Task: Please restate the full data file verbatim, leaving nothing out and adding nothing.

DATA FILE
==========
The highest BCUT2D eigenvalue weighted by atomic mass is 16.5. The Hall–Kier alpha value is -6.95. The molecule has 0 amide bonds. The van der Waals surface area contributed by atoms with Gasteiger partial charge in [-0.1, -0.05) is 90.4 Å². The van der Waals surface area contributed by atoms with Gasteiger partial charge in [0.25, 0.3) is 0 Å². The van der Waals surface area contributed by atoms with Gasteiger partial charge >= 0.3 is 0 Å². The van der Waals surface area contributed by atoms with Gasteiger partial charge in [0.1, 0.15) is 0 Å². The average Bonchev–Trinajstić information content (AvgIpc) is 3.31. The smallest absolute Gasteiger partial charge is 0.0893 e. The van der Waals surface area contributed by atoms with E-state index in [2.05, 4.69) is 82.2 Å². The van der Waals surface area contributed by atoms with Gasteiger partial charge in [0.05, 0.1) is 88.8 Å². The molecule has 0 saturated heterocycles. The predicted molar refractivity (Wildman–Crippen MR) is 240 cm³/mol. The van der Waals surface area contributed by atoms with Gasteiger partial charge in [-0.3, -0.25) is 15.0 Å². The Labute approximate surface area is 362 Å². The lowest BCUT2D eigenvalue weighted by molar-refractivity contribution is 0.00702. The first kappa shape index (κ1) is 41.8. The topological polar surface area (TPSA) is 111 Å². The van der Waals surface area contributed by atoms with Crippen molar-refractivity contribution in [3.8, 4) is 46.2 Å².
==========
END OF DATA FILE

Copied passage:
The highest BCUT2D eigenvalue weighted by atomic mass is 16.5. The Hall–Kier alpha value is -6.95. The molecule has 0 amide bonds. The van der Waals surface area contributed by atoms with Gasteiger partial charge in [-0.1, -0.05) is 90.4 Å². The van der Waals surface area contributed by atoms with Gasteiger partial charge in [0.25, 0.3) is 0 Å². The van der Waals surface area contributed by atoms with Gasteiger partial charge >= 0.3 is 0 Å². The van der Waals surface area contributed by atoms with Gasteiger partial charge in [0.1, 0.15) is 0 Å². The average Bonchev–Trinajstić information content (AvgIpc) is 3.31. The smallest absolute Gasteiger partial charge is 0.0893 e. The van der Waals surface area contributed by atoms with E-state index in [2.05, 4.69) is 82.2 Å². The van der Waals surface area contributed by atoms with Gasteiger partial charge in [0.05, 0.1) is 88.8 Å². The molecule has 0 saturated heterocycles. The predicted molar refractivity (Wildman–Crippen MR) is 240 cm³/mol. The van der Waals surface area contributed by atoms with Gasteiger partial charge in [-0.3, -0.25) is 15.0 Å². The Labute approximate surface area is 362 Å². The lowest BCUT2D eigenvalue weighted by molar-refractivity contribution is 0.00702. The first kappa shape index (κ1) is 41.8. The topological polar surface area (TPSA) is 111 Å². The van der Waals surface area contributed by atoms with Crippen molar-refractivity contribution in [3.8, 4) is 46.2 Å².